Corky Carroll

Corky CarrollThe greatest competitor of California’s Golden Age and surfing’s first real pro, five-time US Surfing Champion (1966-’70) Corky Carroll is also famous as a surf instructor, an author, a recording artist, a TV ad personality and a surfboard salesman. This animated, witty and talented rider was as famous for his mouth as he was for his huge surf knots. Charles Curtis Carroll was born in Alhambra, California, but his parents (dad an electrician, mom a singer) moved to the small colony at Surfside — between Seal and Huntington beaches — when he was a baby. He started surfing right out in front of their beach house and got his first surfboard (an 8′7″ pintail balsa gun shaped by Dick Barrymore) in 1958, just before foam boards came on the scene.

As a student at Huntington Beach High School, Carroll excelled at journalism and math, played baseball, basketball and water polo,and took as many surf safaris as possible up and down the coast with good friends such as Mark Martinson, Robert August, Mickey Munoz, Billy Hamilton and Mike Doyle.

His first competition was the 1959 West Coast Surfing Championships at Huntington Beach, where he placed third in his Junior-division heat. His first contest victory was at the 1962 San Clemente Surf Capades. The following year, he became the US Junior Champ with a win at Huntington. So promising was the young lad that Hobie Alter decided to sponsor him, paying Carroll $80 a week to use and promote Hobie Surfboards. In 1965, along with surf celebs like John Severson and Ricky Grigg, Carroll won an endorsement sponsorship with Jantzen Sportswear for $1,500 a year.

Carroll’s style of surfing was flashy but functional. During the mid-’60s noseriding era, he was as good as anyone. He was a champion paddler with keen wave judgment and a fiery competitive spirit that usually paid off with high-scoring performances. He was the US Men’s champ in 1966, 1967 and 1969, and Overall Champion from 1966 through 1970 (he claims he was cheated out of the 1971 title). A multiple champ of the USSA and WSA in the ’60s, he placed third in the 1966 World Contest in San Diego, won the International Big Wave Championship in Peru in 1967 and the World Small Wave Championships in Florida in 1968. He won the Surfer Poll Award as the best surfer in the world in 1968 and few disagreed with that popular consensus.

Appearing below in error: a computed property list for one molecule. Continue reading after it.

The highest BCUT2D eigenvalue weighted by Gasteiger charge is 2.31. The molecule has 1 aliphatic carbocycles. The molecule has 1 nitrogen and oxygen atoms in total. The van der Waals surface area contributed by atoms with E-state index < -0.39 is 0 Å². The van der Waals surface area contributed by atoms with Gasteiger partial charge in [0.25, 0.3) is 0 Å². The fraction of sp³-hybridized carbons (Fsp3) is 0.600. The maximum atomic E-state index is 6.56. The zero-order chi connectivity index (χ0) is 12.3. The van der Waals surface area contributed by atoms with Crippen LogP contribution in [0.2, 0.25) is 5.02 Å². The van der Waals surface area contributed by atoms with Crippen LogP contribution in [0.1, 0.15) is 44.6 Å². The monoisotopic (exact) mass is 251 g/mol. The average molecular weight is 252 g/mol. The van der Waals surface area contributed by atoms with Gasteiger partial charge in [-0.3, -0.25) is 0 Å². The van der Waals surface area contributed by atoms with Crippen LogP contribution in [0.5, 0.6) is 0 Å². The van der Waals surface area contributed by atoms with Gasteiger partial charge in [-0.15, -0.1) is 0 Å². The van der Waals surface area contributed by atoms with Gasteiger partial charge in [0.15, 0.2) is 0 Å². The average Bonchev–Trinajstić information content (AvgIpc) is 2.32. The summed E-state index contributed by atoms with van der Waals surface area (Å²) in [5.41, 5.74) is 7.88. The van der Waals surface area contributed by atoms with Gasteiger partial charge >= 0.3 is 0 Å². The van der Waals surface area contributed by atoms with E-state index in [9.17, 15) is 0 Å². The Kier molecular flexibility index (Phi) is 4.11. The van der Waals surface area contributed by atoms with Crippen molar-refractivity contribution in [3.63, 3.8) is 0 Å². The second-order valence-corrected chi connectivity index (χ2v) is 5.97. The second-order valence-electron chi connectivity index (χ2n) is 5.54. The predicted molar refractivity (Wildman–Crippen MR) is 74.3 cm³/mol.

“Of everything I achieved in my surfing career, winning the Surfer Poll meant the most to me,” Carroll says. “To be named the best by the people was the greatest honor. It is one of the only trophies that I kept for my kids.”

Throughout those years, Carroll was at the forefront of developments in surfing equipment. His Hobie Mini Model, introduced in 1967, was the first production shortboard in America, and his Deadly Flying Glove model furthered the evolution. He was one of the first to convert to twin fins in 1971 and was featured in a number of surf films in the ’60s and ’70s, including MacGillivray-Freeman’s Five Summer Stories.When competitive surfing lost some of its luster in the early ’70s, Carroll reached into his grab bag of talent and diversified into an array of livelihoods. He taught himself to play the guitar and was soon in the studio producing spirited albums of original music such as Laid Back (1971), Surfer for President (1979) and Beachtown Rhapsody (1997). He wrote a couple of books, Surf Dog Days and Bitchin’ Nights (1988) and Pier Pressure (1998).

In the ’80s, Carroll spent 10 years as advertising director of Surfer magazine, six years as a tennis pro and a couple of years as a ski instructor. Along the way he had brief stints as a bartender, waiter and/or lounge singer; he managed a car dealership, did three movies, seven videos and some television comedy.

All the while, Carroll never totally relinquished the surf scene. Now an inductee into the Surfing Hall of Fame and Huntington Beach Surfing Walk of Fame, he lives in Huntington with his wife Pamster and daughter Kasey, and he has an older son, Clint, from his first marriage.

Today, he works a record number of part-time gigs, including designing surfboards, retail surfboard sales and writing a column for The Huntington Beach Wave. He runs the Corky Carroll Surf School — headquartered at Bolsa Chica State Park with trips to places like Puerto Vallarta and Costa Rica. He’s a regular invitee to Legends events around the world. He’s continually recording new CDs, has written a third book (Pier Pressure Book 2: Surf Bumps) and has done some heroic television commercials, most recently for Ocean Spray cranberry drinks.

Above all, however, Corky Carroll is most widely remembered for the 13 commercials he did for Miller Lite Beer.

Says Carroll, “Yes, I still surf all the time, and no, I still don’t have a real job. Let’s hope it never comes to that.”

– Drew Kampion, October 2000

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